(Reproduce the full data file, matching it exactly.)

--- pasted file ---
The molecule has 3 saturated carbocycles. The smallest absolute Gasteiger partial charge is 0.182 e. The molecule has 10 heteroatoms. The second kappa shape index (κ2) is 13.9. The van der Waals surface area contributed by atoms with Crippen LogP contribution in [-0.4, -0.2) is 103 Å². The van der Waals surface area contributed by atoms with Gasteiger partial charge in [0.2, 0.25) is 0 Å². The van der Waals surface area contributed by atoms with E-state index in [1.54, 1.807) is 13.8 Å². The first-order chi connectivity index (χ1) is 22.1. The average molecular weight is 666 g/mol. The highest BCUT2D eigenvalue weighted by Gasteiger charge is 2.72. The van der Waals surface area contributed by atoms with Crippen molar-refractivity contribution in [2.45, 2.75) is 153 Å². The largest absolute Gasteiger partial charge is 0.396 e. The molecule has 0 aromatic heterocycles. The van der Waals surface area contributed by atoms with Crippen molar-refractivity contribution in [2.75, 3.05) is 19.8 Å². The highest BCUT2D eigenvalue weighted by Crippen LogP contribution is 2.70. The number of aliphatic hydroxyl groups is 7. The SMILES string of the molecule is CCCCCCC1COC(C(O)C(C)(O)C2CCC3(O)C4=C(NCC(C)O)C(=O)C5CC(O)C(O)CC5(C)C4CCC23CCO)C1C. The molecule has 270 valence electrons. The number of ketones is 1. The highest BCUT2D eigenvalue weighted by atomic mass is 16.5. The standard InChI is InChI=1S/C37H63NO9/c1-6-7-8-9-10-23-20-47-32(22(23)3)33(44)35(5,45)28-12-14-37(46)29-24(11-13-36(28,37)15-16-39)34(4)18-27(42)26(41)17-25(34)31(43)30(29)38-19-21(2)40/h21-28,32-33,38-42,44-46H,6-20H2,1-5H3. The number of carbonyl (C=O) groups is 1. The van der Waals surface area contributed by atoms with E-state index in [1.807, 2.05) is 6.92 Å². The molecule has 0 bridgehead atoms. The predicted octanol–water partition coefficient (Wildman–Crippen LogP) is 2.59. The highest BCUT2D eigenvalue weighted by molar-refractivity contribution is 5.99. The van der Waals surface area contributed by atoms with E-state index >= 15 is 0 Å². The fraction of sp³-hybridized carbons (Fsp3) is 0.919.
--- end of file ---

The molecule has 3 saturated carbocycles. The smallest absolute Gasteiger partial charge is 0.182 e. The molecule has 10 heteroatoms. The second kappa shape index (κ2) is 13.9. The van der Waals surface area contributed by atoms with Crippen LogP contribution in [-0.4, -0.2) is 103 Å². The van der Waals surface area contributed by atoms with Gasteiger partial charge in [0.2, 0.25) is 0 Å². The van der Waals surface area contributed by atoms with E-state index in [1.54, 1.807) is 13.8 Å². The first-order chi connectivity index (χ1) is 22.1. The average molecular weight is 666 g/mol. The highest BCUT2D eigenvalue weighted by Gasteiger charge is 2.72. The van der Waals surface area contributed by atoms with Crippen molar-refractivity contribution in [2.45, 2.75) is 153 Å². The largest absolute Gasteiger partial charge is 0.396 e. The molecule has 0 aromatic heterocycles. The van der Waals surface area contributed by atoms with Crippen molar-refractivity contribution in [2.75, 3.05) is 19.8 Å². The highest BCUT2D eigenvalue weighted by Crippen LogP contribution is 2.70. The number of aliphatic hydroxyl groups is 7. The SMILES string of the molecule is CCCCCCC1COC(C(O)C(C)(O)C2CCC3(O)C4=C(NCC(C)O)C(=O)C5CC(O)C(O)CC5(C)C4CCC23CCO)C1C. The molecule has 270 valence electrons. The number of ketones is 1. The highest BCUT2D eigenvalue weighted by atomic mass is 16.5. The standard InChI is InChI=1S/C37H63NO9/c1-6-7-8-9-10-23-20-47-32(22(23)3)33(44)35(5,45)28-12-14-37(46)29-24(11-13-36(28,37)15-16-39)34(4)18-27(42)26(41)17-25(34)31(43)30(29)38-19-21(2)40/h21-28,32-33,38-42,44-46H,6-20H2,1-5H3. The number of carbonyl (C=O) groups is 1. The van der Waals surface area contributed by atoms with E-state index in [1.807, 2.05) is 6.92 Å². The molecule has 0 bridgehead atoms. The predicted octanol–water partition coefficient (Wildman–Crippen LogP) is 2.59. The highest BCUT2D eigenvalue weighted by molar-refractivity contribution is 5.99. The van der Waals surface area contributed by atoms with E-state index >= 15 is 0 Å². The fraction of sp³-hybridized carbons (Fsp3) is 0.919.